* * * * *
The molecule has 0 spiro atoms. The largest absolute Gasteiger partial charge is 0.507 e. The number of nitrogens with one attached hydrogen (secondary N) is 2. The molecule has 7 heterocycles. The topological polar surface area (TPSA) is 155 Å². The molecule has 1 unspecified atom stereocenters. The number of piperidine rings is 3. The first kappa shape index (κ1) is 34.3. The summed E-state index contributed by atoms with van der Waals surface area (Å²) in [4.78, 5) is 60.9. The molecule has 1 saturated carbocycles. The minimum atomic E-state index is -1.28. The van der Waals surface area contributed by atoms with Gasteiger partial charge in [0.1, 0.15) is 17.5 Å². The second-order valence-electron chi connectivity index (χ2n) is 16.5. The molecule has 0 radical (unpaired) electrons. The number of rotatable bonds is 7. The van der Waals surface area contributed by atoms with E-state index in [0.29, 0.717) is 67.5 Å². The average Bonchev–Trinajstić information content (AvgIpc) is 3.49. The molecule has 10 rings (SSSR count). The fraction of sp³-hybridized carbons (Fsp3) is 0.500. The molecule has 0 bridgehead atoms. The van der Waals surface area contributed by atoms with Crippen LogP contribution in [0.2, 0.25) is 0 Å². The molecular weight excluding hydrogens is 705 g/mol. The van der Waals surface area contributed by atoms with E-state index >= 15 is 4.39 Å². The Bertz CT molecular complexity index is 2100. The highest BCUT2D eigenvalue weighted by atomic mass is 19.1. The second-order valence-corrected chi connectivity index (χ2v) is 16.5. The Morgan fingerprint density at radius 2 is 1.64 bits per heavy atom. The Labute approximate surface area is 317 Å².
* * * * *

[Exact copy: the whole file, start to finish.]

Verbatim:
The molecule has 0 spiro atoms. The largest absolute Gasteiger partial charge is 0.507 e. The number of nitrogens with one attached hydrogen (secondary N) is 2. The molecule has 7 heterocycles. The topological polar surface area (TPSA) is 155 Å². The molecule has 1 unspecified atom stereocenters. The number of piperidine rings is 3. The first kappa shape index (κ1) is 34.3. The summed E-state index contributed by atoms with van der Waals surface area (Å²) in [4.78, 5) is 60.9. The molecule has 1 saturated carbocycles. The minimum atomic E-state index is -1.28. The van der Waals surface area contributed by atoms with Gasteiger partial charge in [0.1, 0.15) is 17.5 Å². The second-order valence-electron chi connectivity index (χ2n) is 16.5. The molecule has 0 radical (unpaired) electrons. The number of rotatable bonds is 7. The van der Waals surface area contributed by atoms with E-state index in [0.29, 0.717) is 67.5 Å². The average Bonchev–Trinajstić information content (AvgIpc) is 3.49. The molecule has 10 rings (SSSR count). The fraction of sp³-hybridized carbons (Fsp3) is 0.500. The molecule has 0 bridgehead atoms. The van der Waals surface area contributed by atoms with Crippen LogP contribution in [0.2, 0.25) is 0 Å². The molecular weight excluding hydrogens is 705 g/mol. The van der Waals surface area contributed by atoms with E-state index >= 15 is 4.39 Å². The Bertz CT molecular complexity index is 2100. The highest BCUT2D eigenvalue weighted by atomic mass is 19.1. The second-order valence-corrected chi connectivity index (χ2v) is 16.5. The Morgan fingerprint density at radius 2 is 1.64 bits per heavy atom. The Labute approximate surface area is 317 Å².